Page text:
Auvinen A, Rietbergen JB, Denis LJ, Schroder FH, Prorok PCProspective evaluation plan for randomised trials of prostate cancer screening. The International Prostate Cancer Screening Trial Evaluation Group. J Med Screen 3: 97-104
To enable pooled analyses of continuing and planned randomised trials of prostate cancer screening, guidelines for minimal data required for such analyses were developed in the recent meeting of the International Prostate Screening Trial Evaluation Group (IPSTEG). The aim of the pooled analysis with data on individual level will be: (a) Estimation of the effect of screening on prostate cancer mortality with greater precision than individual studies (b) Assessment of optimal screening procedures and interval (c) Identification of subgroups within the populations that might receive most benefit from screening (d) Evaluation of the quality of life effects and cost effectiveness of screening. All studies included in the combined analysis share a common core protocol with minimum data requirements. The protocol allows, however, adaptation of the procedures to local circumstances within defined options. It should be noted that the process is continuing and the protocol is subject to evaluation and revision in the meetings of the IPSTEG on a regular basis.
"The PLCO trial was also initiated in 1993 and has included approximately 74,000 men, randomized to the prostate arm of the trial. Conditions for a possible common analysis of ERSPC and PLCO trial have been discussed . The ongoing randomized trials will not produce results for several years . "
[Show abstract][Hide abstract] ABSTRACT: ObjectivesOngoing randomized controlled screening trials for prostate cancer have not shown a beneficial effect on prostate cancer mortality reduction yet. A large number of observational (non-randomized) studies on prostate cancer screening have been published with contradictory outcome. This paper reviews the current case-control studies.MethodsSeven case-control studies of screening for prostate cancer were identified in a PubMed search, published from 1991 onwards, all conducted in North America. The screening test was either digital rectal examination (DRE) alone or in combination with PSA.ResultsOne DRE case-control study, found a significant preventive effect, whereas two others showed no effect of DRE screening on prostate cancer mortality nor on the occurrence of metastatic disease. Conflicting results were also observed in the studies assessing the effect of PSA/DRE. Only one study showed a significant 27% mortality reduction in the White male cohort, but found no effects in Blacks. The most recent study showed that screening with PSA/DRE was not protective in reducing prostate cancer mortality.ConclusionsOur review of the case-control studies does not indicate a benefit of prostate cancer screening. An answer has to come from the ERSPC trial, in Europe, and the PLCO trial, in the US, of which the outcomes are expected in 2007–2010.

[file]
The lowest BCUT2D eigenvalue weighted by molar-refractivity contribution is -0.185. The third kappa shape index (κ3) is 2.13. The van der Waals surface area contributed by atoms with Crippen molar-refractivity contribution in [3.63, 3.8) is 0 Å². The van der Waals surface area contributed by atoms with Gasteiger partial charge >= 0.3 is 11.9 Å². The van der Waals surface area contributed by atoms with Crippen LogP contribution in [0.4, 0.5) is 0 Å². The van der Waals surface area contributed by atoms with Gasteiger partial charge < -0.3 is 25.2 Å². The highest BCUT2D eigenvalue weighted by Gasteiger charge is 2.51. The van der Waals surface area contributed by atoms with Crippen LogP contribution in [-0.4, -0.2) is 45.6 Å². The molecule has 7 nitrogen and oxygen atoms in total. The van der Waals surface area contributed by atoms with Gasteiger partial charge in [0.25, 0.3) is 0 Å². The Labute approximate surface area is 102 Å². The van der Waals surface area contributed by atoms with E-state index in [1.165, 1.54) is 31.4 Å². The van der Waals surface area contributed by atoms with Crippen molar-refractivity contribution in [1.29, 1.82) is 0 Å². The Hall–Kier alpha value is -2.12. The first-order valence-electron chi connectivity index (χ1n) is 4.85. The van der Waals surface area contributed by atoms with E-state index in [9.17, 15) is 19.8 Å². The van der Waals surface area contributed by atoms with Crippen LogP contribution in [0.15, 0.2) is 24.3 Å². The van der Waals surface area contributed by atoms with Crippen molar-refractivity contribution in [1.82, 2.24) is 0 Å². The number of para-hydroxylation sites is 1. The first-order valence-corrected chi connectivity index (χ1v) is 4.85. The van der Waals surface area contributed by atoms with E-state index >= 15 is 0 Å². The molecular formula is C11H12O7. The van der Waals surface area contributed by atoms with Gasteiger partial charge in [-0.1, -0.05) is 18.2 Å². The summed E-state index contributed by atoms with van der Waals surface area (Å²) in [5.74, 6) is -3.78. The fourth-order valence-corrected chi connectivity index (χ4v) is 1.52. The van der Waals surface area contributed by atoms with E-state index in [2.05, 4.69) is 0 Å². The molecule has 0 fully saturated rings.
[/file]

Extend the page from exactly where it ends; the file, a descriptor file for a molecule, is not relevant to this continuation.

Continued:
EAU-EBU Update Series 12/2006; 4(6-4):219-227. DOI:10.1016/j.eeus.2006.08.002
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